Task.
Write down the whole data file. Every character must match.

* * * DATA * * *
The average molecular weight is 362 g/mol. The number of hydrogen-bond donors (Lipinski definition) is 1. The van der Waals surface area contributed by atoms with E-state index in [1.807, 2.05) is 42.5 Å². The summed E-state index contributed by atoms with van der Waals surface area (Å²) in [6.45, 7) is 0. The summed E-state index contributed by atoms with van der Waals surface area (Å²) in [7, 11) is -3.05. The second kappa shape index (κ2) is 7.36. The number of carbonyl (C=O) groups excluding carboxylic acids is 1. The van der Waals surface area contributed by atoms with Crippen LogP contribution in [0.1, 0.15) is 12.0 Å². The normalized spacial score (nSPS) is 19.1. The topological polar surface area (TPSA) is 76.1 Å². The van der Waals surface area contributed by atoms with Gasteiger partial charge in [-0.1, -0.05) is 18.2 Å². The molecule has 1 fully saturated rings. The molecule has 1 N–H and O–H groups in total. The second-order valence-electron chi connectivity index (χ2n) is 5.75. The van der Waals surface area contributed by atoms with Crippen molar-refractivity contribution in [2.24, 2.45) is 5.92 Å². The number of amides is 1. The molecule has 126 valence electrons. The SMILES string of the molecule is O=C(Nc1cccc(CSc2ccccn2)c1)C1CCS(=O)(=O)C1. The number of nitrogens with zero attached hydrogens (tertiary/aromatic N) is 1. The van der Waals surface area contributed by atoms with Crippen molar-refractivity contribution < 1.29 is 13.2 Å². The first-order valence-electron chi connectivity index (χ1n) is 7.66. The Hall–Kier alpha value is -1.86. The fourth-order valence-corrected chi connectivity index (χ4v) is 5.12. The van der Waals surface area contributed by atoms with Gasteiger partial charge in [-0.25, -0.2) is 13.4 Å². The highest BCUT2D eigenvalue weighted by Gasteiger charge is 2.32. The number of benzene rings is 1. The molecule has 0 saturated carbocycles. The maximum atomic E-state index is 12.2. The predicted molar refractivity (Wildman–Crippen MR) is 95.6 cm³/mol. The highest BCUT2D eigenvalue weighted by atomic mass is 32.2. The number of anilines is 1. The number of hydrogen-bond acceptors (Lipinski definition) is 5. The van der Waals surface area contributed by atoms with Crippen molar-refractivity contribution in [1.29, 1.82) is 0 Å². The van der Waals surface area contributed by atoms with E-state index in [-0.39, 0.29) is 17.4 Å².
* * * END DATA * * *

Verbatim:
The average molecular weight is 362 g/mol. The number of hydrogen-bond donors (Lipinski definition) is 1. The van der Waals surface area contributed by atoms with E-state index in [1.807, 2.05) is 42.5 Å². The summed E-state index contributed by atoms with van der Waals surface area (Å²) in [6.45, 7) is 0. The summed E-state index contributed by atoms with van der Waals surface area (Å²) in [7, 11) is -3.05. The second kappa shape index (κ2) is 7.36. The number of carbonyl (C=O) groups excluding carboxylic acids is 1. The van der Waals surface area contributed by atoms with Crippen LogP contribution in [0.1, 0.15) is 12.0 Å². The normalized spacial score (nSPS) is 19.1. The topological polar surface area (TPSA) is 76.1 Å². The van der Waals surface area contributed by atoms with Gasteiger partial charge in [-0.1, -0.05) is 18.2 Å². The molecule has 1 fully saturated rings. The molecule has 1 N–H and O–H groups in total. The second-order valence-electron chi connectivity index (χ2n) is 5.75. The van der Waals surface area contributed by atoms with Crippen molar-refractivity contribution in [2.24, 2.45) is 5.92 Å². The number of amides is 1. The molecule has 126 valence electrons. The SMILES string of the molecule is O=C(Nc1cccc(CSc2ccccn2)c1)C1CCS(=O)(=O)C1. The number of nitrogens with zero attached hydrogens (tertiary/aromatic N) is 1. The van der Waals surface area contributed by atoms with Crippen molar-refractivity contribution < 1.29 is 13.2 Å². The first-order valence-electron chi connectivity index (χ1n) is 7.66. The Hall–Kier alpha value is -1.86. The fourth-order valence-corrected chi connectivity index (χ4v) is 5.12. The van der Waals surface area contributed by atoms with Gasteiger partial charge in [-0.25, -0.2) is 13.4 Å². The highest BCUT2D eigenvalue weighted by Gasteiger charge is 2.32. The number of benzene rings is 1. The molecule has 0 saturated carbocycles. The maximum atomic E-state index is 12.2. The predicted molar refractivity (Wildman–Crippen MR) is 95.6 cm³/mol. The highest BCUT2D eigenvalue weighted by atomic mass is 32.2. The number of anilines is 1. The number of hydrogen-bond acceptors (Lipinski definition) is 5. The van der Waals surface area contributed by atoms with Crippen molar-refractivity contribution in [1.29, 1.82) is 0 Å². The van der Waals surface area contributed by atoms with E-state index in [-0.39, 0.29) is 17.4 Å².